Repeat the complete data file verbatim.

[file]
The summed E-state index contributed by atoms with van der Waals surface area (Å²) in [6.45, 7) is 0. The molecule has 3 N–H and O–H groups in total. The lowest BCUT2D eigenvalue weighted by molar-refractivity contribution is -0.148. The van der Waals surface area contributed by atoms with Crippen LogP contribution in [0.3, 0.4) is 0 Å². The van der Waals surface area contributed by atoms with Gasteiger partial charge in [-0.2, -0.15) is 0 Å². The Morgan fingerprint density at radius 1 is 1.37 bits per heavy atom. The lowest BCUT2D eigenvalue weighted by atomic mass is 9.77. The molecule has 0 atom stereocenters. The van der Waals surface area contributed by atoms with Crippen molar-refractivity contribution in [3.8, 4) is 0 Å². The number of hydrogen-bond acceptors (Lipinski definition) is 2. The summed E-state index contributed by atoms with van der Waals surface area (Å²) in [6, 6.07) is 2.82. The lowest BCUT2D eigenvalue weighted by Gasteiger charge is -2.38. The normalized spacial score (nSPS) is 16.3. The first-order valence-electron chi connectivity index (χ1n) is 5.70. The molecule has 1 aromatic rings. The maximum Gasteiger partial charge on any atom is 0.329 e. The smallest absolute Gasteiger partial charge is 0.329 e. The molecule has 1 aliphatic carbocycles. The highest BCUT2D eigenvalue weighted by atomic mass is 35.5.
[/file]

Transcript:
The summed E-state index contributed by atoms with van der Waals surface area (Å²) in [6.45, 7) is 0. The molecule has 3 N–H and O–H groups in total. The lowest BCUT2D eigenvalue weighted by molar-refractivity contribution is -0.148. The van der Waals surface area contributed by atoms with Crippen LogP contribution in [0.3, 0.4) is 0 Å². The van der Waals surface area contributed by atoms with Gasteiger partial charge in [-0.2, -0.15) is 0 Å². The Morgan fingerprint density at radius 1 is 1.37 bits per heavy atom. The lowest BCUT2D eigenvalue weighted by atomic mass is 9.77. The molecule has 0 atom stereocenters. The van der Waals surface area contributed by atoms with Crippen molar-refractivity contribution in [3.8, 4) is 0 Å². The number of hydrogen-bond acceptors (Lipinski definition) is 2. The summed E-state index contributed by atoms with van der Waals surface area (Å²) in [6, 6.07) is 2.82. The lowest BCUT2D eigenvalue weighted by Gasteiger charge is -2.38. The normalized spacial score (nSPS) is 16.3. The first-order valence-electron chi connectivity index (χ1n) is 5.70. The molecule has 1 aromatic rings. The maximum Gasteiger partial charge on any atom is 0.329 e. The smallest absolute Gasteiger partial charge is 0.329 e. The molecule has 1 aliphatic carbocycles. The highest BCUT2D eigenvalue weighted by atomic mass is 35.5.